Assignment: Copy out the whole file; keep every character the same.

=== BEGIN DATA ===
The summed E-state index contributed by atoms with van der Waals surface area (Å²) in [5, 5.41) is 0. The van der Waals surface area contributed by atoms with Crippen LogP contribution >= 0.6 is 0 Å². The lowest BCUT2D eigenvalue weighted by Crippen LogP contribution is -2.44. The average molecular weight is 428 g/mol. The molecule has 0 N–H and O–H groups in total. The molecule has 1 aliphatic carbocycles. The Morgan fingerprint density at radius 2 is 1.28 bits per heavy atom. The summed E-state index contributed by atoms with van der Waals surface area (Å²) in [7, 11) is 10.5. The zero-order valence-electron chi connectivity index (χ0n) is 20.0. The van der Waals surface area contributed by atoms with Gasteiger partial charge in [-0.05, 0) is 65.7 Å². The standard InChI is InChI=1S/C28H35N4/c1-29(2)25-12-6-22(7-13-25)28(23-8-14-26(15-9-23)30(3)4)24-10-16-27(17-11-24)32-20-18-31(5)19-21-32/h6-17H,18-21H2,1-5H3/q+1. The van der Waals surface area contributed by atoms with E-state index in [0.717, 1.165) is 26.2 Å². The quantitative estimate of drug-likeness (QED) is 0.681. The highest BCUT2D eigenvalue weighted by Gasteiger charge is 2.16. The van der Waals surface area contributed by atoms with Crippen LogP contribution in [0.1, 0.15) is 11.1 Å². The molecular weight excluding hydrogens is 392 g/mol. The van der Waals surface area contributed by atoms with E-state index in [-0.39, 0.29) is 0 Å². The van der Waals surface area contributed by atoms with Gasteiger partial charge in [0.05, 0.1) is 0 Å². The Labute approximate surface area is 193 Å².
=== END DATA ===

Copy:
The summed E-state index contributed by atoms with van der Waals surface area (Å²) in [5, 5.41) is 0. The van der Waals surface area contributed by atoms with Crippen LogP contribution >= 0.6 is 0 Å². The lowest BCUT2D eigenvalue weighted by Crippen LogP contribution is -2.44. The average molecular weight is 428 g/mol. The molecule has 0 N–H and O–H groups in total. The molecule has 1 aliphatic carbocycles. The Morgan fingerprint density at radius 2 is 1.28 bits per heavy atom. The summed E-state index contributed by atoms with van der Waals surface area (Å²) in [7, 11) is 10.5. The zero-order valence-electron chi connectivity index (χ0n) is 20.0. The van der Waals surface area contributed by atoms with Gasteiger partial charge in [-0.05, 0) is 65.7 Å². The standard InChI is InChI=1S/C28H35N4/c1-29(2)25-12-6-22(7-13-25)28(23-8-14-26(15-9-23)30(3)4)24-10-16-27(17-11-24)32-20-18-31(5)19-21-32/h6-17H,18-21H2,1-5H3/q+1. The van der Waals surface area contributed by atoms with E-state index in [0.717, 1.165) is 26.2 Å². The quantitative estimate of drug-likeness (QED) is 0.681. The highest BCUT2D eigenvalue weighted by Gasteiger charge is 2.16. The van der Waals surface area contributed by atoms with Crippen LogP contribution in [0.1, 0.15) is 11.1 Å². The molecular weight excluding hydrogens is 392 g/mol. The van der Waals surface area contributed by atoms with E-state index in [-0.39, 0.29) is 0 Å². The van der Waals surface area contributed by atoms with Gasteiger partial charge in [0.05, 0.1) is 0 Å². The Labute approximate surface area is 193 Å².